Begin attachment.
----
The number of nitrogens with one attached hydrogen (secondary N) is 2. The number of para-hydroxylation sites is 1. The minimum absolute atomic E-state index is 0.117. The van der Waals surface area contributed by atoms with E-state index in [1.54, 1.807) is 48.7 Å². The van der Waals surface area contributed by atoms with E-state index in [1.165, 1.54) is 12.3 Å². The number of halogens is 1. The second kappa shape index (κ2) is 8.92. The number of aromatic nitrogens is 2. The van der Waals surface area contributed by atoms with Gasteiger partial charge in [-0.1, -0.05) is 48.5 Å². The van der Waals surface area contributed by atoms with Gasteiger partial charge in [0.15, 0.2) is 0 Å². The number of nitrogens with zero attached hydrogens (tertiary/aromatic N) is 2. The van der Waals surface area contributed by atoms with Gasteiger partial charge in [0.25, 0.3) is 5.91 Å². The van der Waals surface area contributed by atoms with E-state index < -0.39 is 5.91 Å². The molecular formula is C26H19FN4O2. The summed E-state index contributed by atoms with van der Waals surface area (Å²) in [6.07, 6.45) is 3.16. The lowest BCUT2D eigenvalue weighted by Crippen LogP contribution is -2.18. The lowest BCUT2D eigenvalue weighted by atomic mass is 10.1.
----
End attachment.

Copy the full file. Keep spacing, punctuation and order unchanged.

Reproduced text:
The number of nitrogens with one attached hydrogen (secondary N) is 2. The number of para-hydroxylation sites is 1. The minimum absolute atomic E-state index is 0.117. The van der Waals surface area contributed by atoms with E-state index in [1.54, 1.807) is 48.7 Å². The van der Waals surface area contributed by atoms with E-state index in [1.165, 1.54) is 12.3 Å². The number of halogens is 1. The second kappa shape index (κ2) is 8.92. The number of aromatic nitrogens is 2. The van der Waals surface area contributed by atoms with Gasteiger partial charge in [-0.1, -0.05) is 48.5 Å². The van der Waals surface area contributed by atoms with Gasteiger partial charge in [0.15, 0.2) is 0 Å². The number of nitrogens with zero attached hydrogens (tertiary/aromatic N) is 2. The van der Waals surface area contributed by atoms with Gasteiger partial charge in [0.25, 0.3) is 5.91 Å². The van der Waals surface area contributed by atoms with E-state index < -0.39 is 5.91 Å². The molecular formula is C26H19FN4O2. The summed E-state index contributed by atoms with van der Waals surface area (Å²) in [6.07, 6.45) is 3.16. The lowest BCUT2D eigenvalue weighted by Crippen LogP contribution is -2.18. The lowest BCUT2D eigenvalue weighted by atomic mass is 10.1.